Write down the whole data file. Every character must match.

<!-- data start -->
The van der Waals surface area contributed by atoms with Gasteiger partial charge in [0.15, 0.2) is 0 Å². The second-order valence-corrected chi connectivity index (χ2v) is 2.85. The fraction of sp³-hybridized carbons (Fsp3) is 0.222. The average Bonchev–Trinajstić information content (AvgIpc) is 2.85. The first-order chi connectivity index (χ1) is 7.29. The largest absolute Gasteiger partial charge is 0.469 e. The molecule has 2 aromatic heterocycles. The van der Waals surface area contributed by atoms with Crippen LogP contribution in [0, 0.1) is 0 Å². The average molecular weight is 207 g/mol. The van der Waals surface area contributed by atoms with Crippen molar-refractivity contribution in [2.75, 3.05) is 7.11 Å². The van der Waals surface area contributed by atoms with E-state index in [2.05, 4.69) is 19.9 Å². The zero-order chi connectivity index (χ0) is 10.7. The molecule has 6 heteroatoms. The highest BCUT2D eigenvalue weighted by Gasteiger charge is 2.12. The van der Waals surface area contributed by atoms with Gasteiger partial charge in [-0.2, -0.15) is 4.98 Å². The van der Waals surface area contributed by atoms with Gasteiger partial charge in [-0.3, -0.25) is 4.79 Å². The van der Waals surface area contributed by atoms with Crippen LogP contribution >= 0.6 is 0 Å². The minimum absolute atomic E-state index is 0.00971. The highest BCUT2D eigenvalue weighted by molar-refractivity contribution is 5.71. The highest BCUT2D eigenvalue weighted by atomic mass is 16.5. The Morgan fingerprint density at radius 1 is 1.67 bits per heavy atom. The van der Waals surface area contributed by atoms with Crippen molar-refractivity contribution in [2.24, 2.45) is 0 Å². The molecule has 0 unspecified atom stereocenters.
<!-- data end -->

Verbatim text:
The van der Waals surface area contributed by atoms with Gasteiger partial charge in [0.15, 0.2) is 0 Å². The second-order valence-corrected chi connectivity index (χ2v) is 2.85. The fraction of sp³-hybridized carbons (Fsp3) is 0.222. The average Bonchev–Trinajstić information content (AvgIpc) is 2.85. The first-order chi connectivity index (χ1) is 7.29. The largest absolute Gasteiger partial charge is 0.469 e. The molecule has 2 aromatic heterocycles. The van der Waals surface area contributed by atoms with Crippen LogP contribution in [0, 0.1) is 0 Å². The average molecular weight is 207 g/mol. The van der Waals surface area contributed by atoms with Crippen molar-refractivity contribution in [2.75, 3.05) is 7.11 Å². The van der Waals surface area contributed by atoms with E-state index in [2.05, 4.69) is 19.9 Å². The zero-order chi connectivity index (χ0) is 10.7. The molecule has 6 heteroatoms. The highest BCUT2D eigenvalue weighted by Gasteiger charge is 2.12. The van der Waals surface area contributed by atoms with Gasteiger partial charge in [-0.2, -0.15) is 4.98 Å². The van der Waals surface area contributed by atoms with Gasteiger partial charge in [-0.3, -0.25) is 4.79 Å². The van der Waals surface area contributed by atoms with Crippen LogP contribution >= 0.6 is 0 Å². The minimum absolute atomic E-state index is 0.00971. The highest BCUT2D eigenvalue weighted by molar-refractivity contribution is 5.71. The highest BCUT2D eigenvalue weighted by atomic mass is 16.5. The Morgan fingerprint density at radius 1 is 1.67 bits per heavy atom. The van der Waals surface area contributed by atoms with Crippen molar-refractivity contribution in [2.24, 2.45) is 0 Å². The molecule has 0 unspecified atom stereocenters.